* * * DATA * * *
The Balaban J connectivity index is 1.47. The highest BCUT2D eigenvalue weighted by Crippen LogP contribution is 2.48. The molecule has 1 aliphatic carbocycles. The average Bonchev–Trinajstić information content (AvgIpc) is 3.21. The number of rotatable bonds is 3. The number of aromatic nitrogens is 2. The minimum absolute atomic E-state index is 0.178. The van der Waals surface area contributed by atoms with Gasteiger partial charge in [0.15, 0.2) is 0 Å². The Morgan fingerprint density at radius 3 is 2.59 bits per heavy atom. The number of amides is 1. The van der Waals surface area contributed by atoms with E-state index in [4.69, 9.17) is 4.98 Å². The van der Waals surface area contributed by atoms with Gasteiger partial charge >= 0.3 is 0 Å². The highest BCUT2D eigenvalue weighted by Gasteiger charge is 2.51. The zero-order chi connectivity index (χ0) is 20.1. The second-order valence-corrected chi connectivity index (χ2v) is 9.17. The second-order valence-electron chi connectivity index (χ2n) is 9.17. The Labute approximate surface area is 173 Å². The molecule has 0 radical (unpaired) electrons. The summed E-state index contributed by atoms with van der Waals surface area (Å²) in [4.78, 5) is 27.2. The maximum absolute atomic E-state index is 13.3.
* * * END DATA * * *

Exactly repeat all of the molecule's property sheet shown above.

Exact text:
The Balaban J connectivity index is 1.47. The highest BCUT2D eigenvalue weighted by Crippen LogP contribution is 2.48. The molecule has 1 aliphatic carbocycles. The average Bonchev–Trinajstić information content (AvgIpc) is 3.21. The number of rotatable bonds is 3. The number of aromatic nitrogens is 2. The minimum absolute atomic E-state index is 0.178. The van der Waals surface area contributed by atoms with Gasteiger partial charge in [0.15, 0.2) is 0 Å². The Morgan fingerprint density at radius 3 is 2.59 bits per heavy atom. The number of amides is 1. The van der Waals surface area contributed by atoms with E-state index in [4.69, 9.17) is 4.98 Å². The van der Waals surface area contributed by atoms with Gasteiger partial charge >= 0.3 is 0 Å². The highest BCUT2D eigenvalue weighted by Gasteiger charge is 2.51. The zero-order chi connectivity index (χ0) is 20.1. The second-order valence-corrected chi connectivity index (χ2v) is 9.17. The second-order valence-electron chi connectivity index (χ2n) is 9.17. The Labute approximate surface area is 173 Å². The molecule has 0 radical (unpaired) electrons. The summed E-state index contributed by atoms with van der Waals surface area (Å²) in [4.78, 5) is 27.2. The maximum absolute atomic E-state index is 13.3.